Quinoa Fudge? Oh yes…and more! Discover more delicious recipes made with this versatile and amazing grain in our New Quinoa E-Book.
Read on to learn about one of the most perfect foods on earth. Pronounced keen-wah, taken from the Spanish word: quinua, Quinoa is a grain-like crop plant of the amaranth family cultivated mainly in Peru, Bolivia and Chile for its edible seeds. Quinoa originated in Ecuador, Bolivia, Colombia and Peru where it were it was domesticated about 4,000 years ago for consumption. Through archaeological association, evidence shows a non-domesticated version used for pastoral herding between 5,2000- 7,000 years ago. (1)
Ancient Superfood of the Incans?
The Incas considered the crop to be sacred and held it in the highest regards calling it the, “Mother of all grains” or chisaya mama. The Inca emperor would traditionally sow the “Golden Implements” also known as the first seeds of the season. Cultivation of Quinoa was suppressed by Spanish colonists due to its use in indigenous ceremonies and was called a “food for Indians.” These conquistadors actually kept Quinoa from cultivation, and forced the Incas to grow wheat instead.
Highly appreciated today for its nutritional value, Quinoa’s protein content is about 18% (very high) for a plant-based protein source. It is a complete protein meaning that it contains all 9 amino acids, known as essential aminos because the body cannot make on its own, and they must be taken in through diet. These essential amino acids include: lysine, tryptophan, leucine and more. It is far superior to other common cereals, and grains. Quinoa’s composition includes essential amino acids, calcium, phosphorus and iron. It is also a good source of fiber, and is easy to digest.
Quinoa’s Essential Nutrient Content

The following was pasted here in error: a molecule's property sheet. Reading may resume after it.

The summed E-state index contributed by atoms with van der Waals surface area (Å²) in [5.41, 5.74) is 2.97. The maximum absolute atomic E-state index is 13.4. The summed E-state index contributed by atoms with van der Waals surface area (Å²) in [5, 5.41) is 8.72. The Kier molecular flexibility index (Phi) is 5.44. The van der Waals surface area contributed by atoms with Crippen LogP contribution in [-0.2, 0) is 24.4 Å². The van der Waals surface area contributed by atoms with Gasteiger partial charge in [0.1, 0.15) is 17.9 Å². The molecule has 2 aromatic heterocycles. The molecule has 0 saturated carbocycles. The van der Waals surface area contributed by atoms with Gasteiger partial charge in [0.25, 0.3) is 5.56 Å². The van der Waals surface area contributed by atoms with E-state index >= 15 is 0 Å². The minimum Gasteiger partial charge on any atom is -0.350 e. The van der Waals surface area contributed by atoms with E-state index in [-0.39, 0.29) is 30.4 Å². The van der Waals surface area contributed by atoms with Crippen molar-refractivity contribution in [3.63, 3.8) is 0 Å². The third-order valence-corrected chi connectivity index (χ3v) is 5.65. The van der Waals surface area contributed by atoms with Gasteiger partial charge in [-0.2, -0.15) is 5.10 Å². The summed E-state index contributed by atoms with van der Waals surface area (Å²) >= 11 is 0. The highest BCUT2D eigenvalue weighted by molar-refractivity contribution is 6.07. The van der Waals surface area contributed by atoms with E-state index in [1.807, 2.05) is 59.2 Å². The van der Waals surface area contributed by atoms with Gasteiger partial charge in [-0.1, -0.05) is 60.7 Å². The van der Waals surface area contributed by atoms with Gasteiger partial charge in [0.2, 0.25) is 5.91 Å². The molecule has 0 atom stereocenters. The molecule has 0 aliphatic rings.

EFAs The “Good Fats”
Essential Fatty Acids or EFAs are commonly known as “healthy fats” because they have been shown to help maintain normal cholesterol levels, and lower LDL cholesterol levels for a healthy heart.
Containing high amounts of dietary fiber, Quinoa may also help reduce the risk of high blood pressure and heart attack. A recent study at Harvard University showed the effects of cereal consumption on heart failure risk.(1)
Researchers studied 35,972 participates in a Women’s Cohort Study in the UK and found that pre-menopausal women who ate a diet rich in fiber from whole grains like Quinoa, had significant protection against breast cancer. Results showed that fiber from whole grain foods like quinoa offered even more protection than fiber from fruits. Pre-menopausal women eating the most fiber (over 30g daily) reduced their risk of developing breast cancer by more than half.(2)
Here are a Few Skinny Recipes Made with Quinoa:
Let’s Get Cooking!
In natural state, heart healthy Quinoa grain has a coating that produces a bitter taste so for a sweeter grain without these bitter compounds, it must be rinsed under water after cooking. Cooked Quinoa contains vitamins, minerals, “healthy” fats, dietary fiber and provides one of the most impressive nutrient profiles of any grain, or cereal and is far more nutrient-dense than rice. This versatile grain adds these important nutrients to any kind of food and can be used to top to hot or cold salads, pasta, in breads, soups, stews, slow cooker recipes and more!
The health promoting properties of whole grains are widely known and the FDA permits foods that contain at least 51% whole grains by weight to display a claim which states that: “consumption is linked to a lower risk of heart disease and certain cancers.” But if you don’t like to eat cereal, find most whole grain foods unappetizing or just don’t have any recipes for Quinoa, get your copy of The New Quinoa E-Book here. It provides everything you need to know about how to use Quinoa in easy-to-follow recipes for any occasion. Quinoa is the delicious alternative to rice, and other bland grains that can leave you overly full, or just plain unsatisfied. Shop here, and try some today!
1) Breakfast cereals and risk of heart failure in the physicians’
health study I. Djoussé L, Gaziano JM. Division of Aging,
Brigham and Women’s Hospital and Harvard Medical School,
1620 Tremont St, Third Floor, Boston, MA 02120, USA.
2) Popenoe, Hugh (1989). Lost crops of the Incas: little-known
plants of the Andes with promise for worldwide cultivation.
Washington, D.C.: National Academy Press. p. 149.